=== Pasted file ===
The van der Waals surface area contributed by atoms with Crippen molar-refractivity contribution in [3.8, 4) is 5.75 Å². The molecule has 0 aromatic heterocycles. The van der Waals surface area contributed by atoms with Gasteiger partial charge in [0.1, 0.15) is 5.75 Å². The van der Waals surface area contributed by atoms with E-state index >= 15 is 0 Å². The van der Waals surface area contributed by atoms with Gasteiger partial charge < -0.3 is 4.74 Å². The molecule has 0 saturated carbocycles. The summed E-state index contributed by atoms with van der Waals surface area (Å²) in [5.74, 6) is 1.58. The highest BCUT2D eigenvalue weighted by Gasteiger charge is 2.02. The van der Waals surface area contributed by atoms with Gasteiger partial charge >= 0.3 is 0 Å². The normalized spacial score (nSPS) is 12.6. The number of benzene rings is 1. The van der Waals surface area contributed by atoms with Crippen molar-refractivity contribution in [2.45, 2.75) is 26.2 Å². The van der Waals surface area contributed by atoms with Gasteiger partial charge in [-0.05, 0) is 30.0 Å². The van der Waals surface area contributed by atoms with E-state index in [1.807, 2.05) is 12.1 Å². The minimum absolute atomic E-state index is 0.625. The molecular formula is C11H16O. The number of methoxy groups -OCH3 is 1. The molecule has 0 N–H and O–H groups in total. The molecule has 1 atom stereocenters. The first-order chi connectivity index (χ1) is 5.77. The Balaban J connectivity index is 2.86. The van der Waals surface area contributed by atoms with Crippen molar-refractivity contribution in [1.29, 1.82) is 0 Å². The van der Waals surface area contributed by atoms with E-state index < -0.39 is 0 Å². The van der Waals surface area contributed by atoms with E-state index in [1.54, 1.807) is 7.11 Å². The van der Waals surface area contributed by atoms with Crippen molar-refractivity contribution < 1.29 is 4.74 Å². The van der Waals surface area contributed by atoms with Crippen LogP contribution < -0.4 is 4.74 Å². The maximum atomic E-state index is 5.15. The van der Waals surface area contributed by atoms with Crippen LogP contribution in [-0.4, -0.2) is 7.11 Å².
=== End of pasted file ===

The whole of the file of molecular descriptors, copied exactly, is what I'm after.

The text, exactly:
The van der Waals surface area contributed by atoms with Crippen molar-refractivity contribution in [3.8, 4) is 5.75 Å². The molecule has 0 aromatic heterocycles. The van der Waals surface area contributed by atoms with Gasteiger partial charge in [0.1, 0.15) is 5.75 Å². The van der Waals surface area contributed by atoms with E-state index >= 15 is 0 Å². The van der Waals surface area contributed by atoms with Gasteiger partial charge < -0.3 is 4.74 Å². The molecule has 0 saturated carbocycles. The summed E-state index contributed by atoms with van der Waals surface area (Å²) in [5.74, 6) is 1.58. The highest BCUT2D eigenvalue weighted by Gasteiger charge is 2.02. The van der Waals surface area contributed by atoms with Gasteiger partial charge >= 0.3 is 0 Å². The normalized spacial score (nSPS) is 12.6. The number of benzene rings is 1. The van der Waals surface area contributed by atoms with Crippen molar-refractivity contribution in [2.45, 2.75) is 26.2 Å². The van der Waals surface area contributed by atoms with Gasteiger partial charge in [-0.05, 0) is 30.0 Å². The van der Waals surface area contributed by atoms with E-state index in [1.807, 2.05) is 12.1 Å². The minimum absolute atomic E-state index is 0.625. The molecular formula is C11H16O. The number of methoxy groups -OCH3 is 1. The molecule has 0 N–H and O–H groups in total. The molecule has 1 atom stereocenters. The first-order chi connectivity index (χ1) is 5.77. The Balaban J connectivity index is 2.86. The van der Waals surface area contributed by atoms with Crippen molar-refractivity contribution in [1.29, 1.82) is 0 Å². The van der Waals surface area contributed by atoms with E-state index < -0.39 is 0 Å². The van der Waals surface area contributed by atoms with E-state index in [1.54, 1.807) is 7.11 Å². The van der Waals surface area contributed by atoms with Crippen molar-refractivity contribution < 1.29 is 4.74 Å². The van der Waals surface area contributed by atoms with Crippen LogP contribution < -0.4 is 4.74 Å². The maximum atomic E-state index is 5.15. The van der Waals surface area contributed by atoms with Crippen LogP contribution in [-0.4, -0.2) is 7.11 Å².